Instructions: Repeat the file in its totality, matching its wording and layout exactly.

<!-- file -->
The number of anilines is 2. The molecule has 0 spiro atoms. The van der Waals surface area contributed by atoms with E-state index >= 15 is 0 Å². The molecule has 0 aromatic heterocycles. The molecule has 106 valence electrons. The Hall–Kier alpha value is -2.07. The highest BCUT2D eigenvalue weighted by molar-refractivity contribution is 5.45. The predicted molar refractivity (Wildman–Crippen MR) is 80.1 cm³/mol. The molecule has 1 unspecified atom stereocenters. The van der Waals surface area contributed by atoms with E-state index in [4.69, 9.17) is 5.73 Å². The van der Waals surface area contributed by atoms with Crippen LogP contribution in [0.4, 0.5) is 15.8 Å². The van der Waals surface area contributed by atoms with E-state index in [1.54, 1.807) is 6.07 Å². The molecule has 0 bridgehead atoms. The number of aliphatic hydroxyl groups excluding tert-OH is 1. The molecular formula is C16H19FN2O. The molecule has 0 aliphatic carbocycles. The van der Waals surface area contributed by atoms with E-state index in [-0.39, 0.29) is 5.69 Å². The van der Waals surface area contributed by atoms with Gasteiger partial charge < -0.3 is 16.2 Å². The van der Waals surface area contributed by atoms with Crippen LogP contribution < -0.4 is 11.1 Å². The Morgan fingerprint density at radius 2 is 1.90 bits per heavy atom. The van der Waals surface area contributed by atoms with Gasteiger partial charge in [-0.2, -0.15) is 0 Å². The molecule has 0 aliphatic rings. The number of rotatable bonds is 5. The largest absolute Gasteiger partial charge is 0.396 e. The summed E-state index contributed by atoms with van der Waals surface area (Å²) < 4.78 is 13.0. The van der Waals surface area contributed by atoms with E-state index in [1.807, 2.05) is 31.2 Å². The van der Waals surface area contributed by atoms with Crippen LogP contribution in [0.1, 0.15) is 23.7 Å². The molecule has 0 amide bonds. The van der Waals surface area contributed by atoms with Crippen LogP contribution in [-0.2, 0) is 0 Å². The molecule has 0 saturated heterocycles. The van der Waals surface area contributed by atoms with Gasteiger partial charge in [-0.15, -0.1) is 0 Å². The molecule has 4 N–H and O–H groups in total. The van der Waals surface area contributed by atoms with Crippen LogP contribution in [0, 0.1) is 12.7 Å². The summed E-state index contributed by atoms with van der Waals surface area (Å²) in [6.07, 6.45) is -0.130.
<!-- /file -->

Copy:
The number of anilines is 2. The molecule has 0 spiro atoms. The van der Waals surface area contributed by atoms with E-state index >= 15 is 0 Å². The molecule has 0 aromatic heterocycles. The molecule has 106 valence electrons. The Hall–Kier alpha value is -2.07. The highest BCUT2D eigenvalue weighted by molar-refractivity contribution is 5.45. The predicted molar refractivity (Wildman–Crippen MR) is 80.1 cm³/mol. The molecule has 1 unspecified atom stereocenters. The van der Waals surface area contributed by atoms with E-state index in [4.69, 9.17) is 5.73 Å². The van der Waals surface area contributed by atoms with Crippen LogP contribution in [0.4, 0.5) is 15.8 Å². The van der Waals surface area contributed by atoms with E-state index in [1.54, 1.807) is 6.07 Å². The molecule has 0 bridgehead atoms. The number of aliphatic hydroxyl groups excluding tert-OH is 1. The molecular formula is C16H19FN2O. The molecule has 0 aliphatic carbocycles. The van der Waals surface area contributed by atoms with E-state index in [-0.39, 0.29) is 5.69 Å². The van der Waals surface area contributed by atoms with Gasteiger partial charge < -0.3 is 16.2 Å². The van der Waals surface area contributed by atoms with Crippen LogP contribution < -0.4 is 11.1 Å². The Morgan fingerprint density at radius 2 is 1.90 bits per heavy atom. The van der Waals surface area contributed by atoms with Gasteiger partial charge in [-0.2, -0.15) is 0 Å². The molecule has 0 aliphatic rings. The number of rotatable bonds is 5. The largest absolute Gasteiger partial charge is 0.396 e. The summed E-state index contributed by atoms with van der Waals surface area (Å²) < 4.78 is 13.0. The van der Waals surface area contributed by atoms with E-state index in [1.807, 2.05) is 31.2 Å². The van der Waals surface area contributed by atoms with Crippen LogP contribution in [0.1, 0.15) is 23.7 Å². The molecule has 0 amide bonds. The van der Waals surface area contributed by atoms with Crippen LogP contribution in [-0.2, 0) is 0 Å². The molecule has 0 saturated heterocycles. The van der Waals surface area contributed by atoms with Gasteiger partial charge in [-0.15, -0.1) is 0 Å². The molecule has 4 N–H and O–H groups in total. The van der Waals surface area contributed by atoms with Crippen LogP contribution in [0, 0.1) is 12.7 Å². The summed E-state index contributed by atoms with van der Waals surface area (Å²) in [6.07, 6.45) is -0.130.